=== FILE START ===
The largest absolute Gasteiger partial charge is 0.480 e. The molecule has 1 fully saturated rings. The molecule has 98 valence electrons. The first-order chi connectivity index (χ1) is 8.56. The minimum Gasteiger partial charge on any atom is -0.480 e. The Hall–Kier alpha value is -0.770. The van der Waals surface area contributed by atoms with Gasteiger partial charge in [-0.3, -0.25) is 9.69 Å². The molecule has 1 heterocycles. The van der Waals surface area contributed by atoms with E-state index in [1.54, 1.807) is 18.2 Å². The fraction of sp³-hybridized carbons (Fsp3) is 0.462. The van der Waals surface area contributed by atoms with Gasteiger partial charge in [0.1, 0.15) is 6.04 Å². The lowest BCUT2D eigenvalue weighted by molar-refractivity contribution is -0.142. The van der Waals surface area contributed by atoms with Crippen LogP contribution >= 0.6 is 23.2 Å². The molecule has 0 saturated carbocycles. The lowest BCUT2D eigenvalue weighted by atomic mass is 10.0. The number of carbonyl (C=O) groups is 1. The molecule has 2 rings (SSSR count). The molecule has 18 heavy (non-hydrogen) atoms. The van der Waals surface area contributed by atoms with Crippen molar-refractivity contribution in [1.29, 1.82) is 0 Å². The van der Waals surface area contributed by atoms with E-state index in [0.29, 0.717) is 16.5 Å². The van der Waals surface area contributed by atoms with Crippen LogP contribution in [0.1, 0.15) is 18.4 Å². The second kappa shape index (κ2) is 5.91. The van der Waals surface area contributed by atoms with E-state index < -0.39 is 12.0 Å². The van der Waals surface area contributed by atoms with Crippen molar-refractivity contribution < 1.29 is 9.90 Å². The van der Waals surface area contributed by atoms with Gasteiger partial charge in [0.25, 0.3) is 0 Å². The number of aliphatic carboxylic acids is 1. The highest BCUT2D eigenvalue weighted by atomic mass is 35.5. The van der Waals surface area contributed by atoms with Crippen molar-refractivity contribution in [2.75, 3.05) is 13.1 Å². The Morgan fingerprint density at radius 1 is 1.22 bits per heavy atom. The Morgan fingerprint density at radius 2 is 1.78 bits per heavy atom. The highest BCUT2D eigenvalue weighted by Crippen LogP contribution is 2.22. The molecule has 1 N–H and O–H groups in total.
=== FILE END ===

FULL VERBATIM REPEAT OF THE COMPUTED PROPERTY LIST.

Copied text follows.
The largest absolute Gasteiger partial charge is 0.480 e. The molecule has 1 fully saturated rings. The molecule has 98 valence electrons. The first-order chi connectivity index (χ1) is 8.56. The minimum Gasteiger partial charge on any atom is -0.480 e. The Hall–Kier alpha value is -0.770. The van der Waals surface area contributed by atoms with Gasteiger partial charge in [-0.3, -0.25) is 9.69 Å². The molecule has 1 heterocycles. The van der Waals surface area contributed by atoms with E-state index in [1.54, 1.807) is 18.2 Å². The fraction of sp³-hybridized carbons (Fsp3) is 0.462. The van der Waals surface area contributed by atoms with Gasteiger partial charge in [0.1, 0.15) is 6.04 Å². The lowest BCUT2D eigenvalue weighted by molar-refractivity contribution is -0.142. The van der Waals surface area contributed by atoms with Crippen LogP contribution >= 0.6 is 23.2 Å². The molecule has 0 saturated carbocycles. The lowest BCUT2D eigenvalue weighted by atomic mass is 10.0. The number of carbonyl (C=O) groups is 1. The molecule has 2 rings (SSSR count). The molecule has 18 heavy (non-hydrogen) atoms. The van der Waals surface area contributed by atoms with Crippen molar-refractivity contribution in [1.29, 1.82) is 0 Å². The van der Waals surface area contributed by atoms with E-state index in [0.29, 0.717) is 16.5 Å². The van der Waals surface area contributed by atoms with Crippen LogP contribution in [0.1, 0.15) is 18.4 Å². The second kappa shape index (κ2) is 5.91. The van der Waals surface area contributed by atoms with E-state index < -0.39 is 12.0 Å². The van der Waals surface area contributed by atoms with Crippen molar-refractivity contribution < 1.29 is 9.90 Å². The van der Waals surface area contributed by atoms with Gasteiger partial charge in [0.25, 0.3) is 0 Å². The number of aliphatic carboxylic acids is 1. The highest BCUT2D eigenvalue weighted by atomic mass is 35.5. The van der Waals surface area contributed by atoms with Crippen molar-refractivity contribution in [2.75, 3.05) is 13.1 Å². The Morgan fingerprint density at radius 1 is 1.22 bits per heavy atom. The Morgan fingerprint density at radius 2 is 1.78 bits per heavy atom. The highest BCUT2D eigenvalue weighted by Crippen LogP contribution is 2.22. The molecule has 1 N–H and O–H groups in total.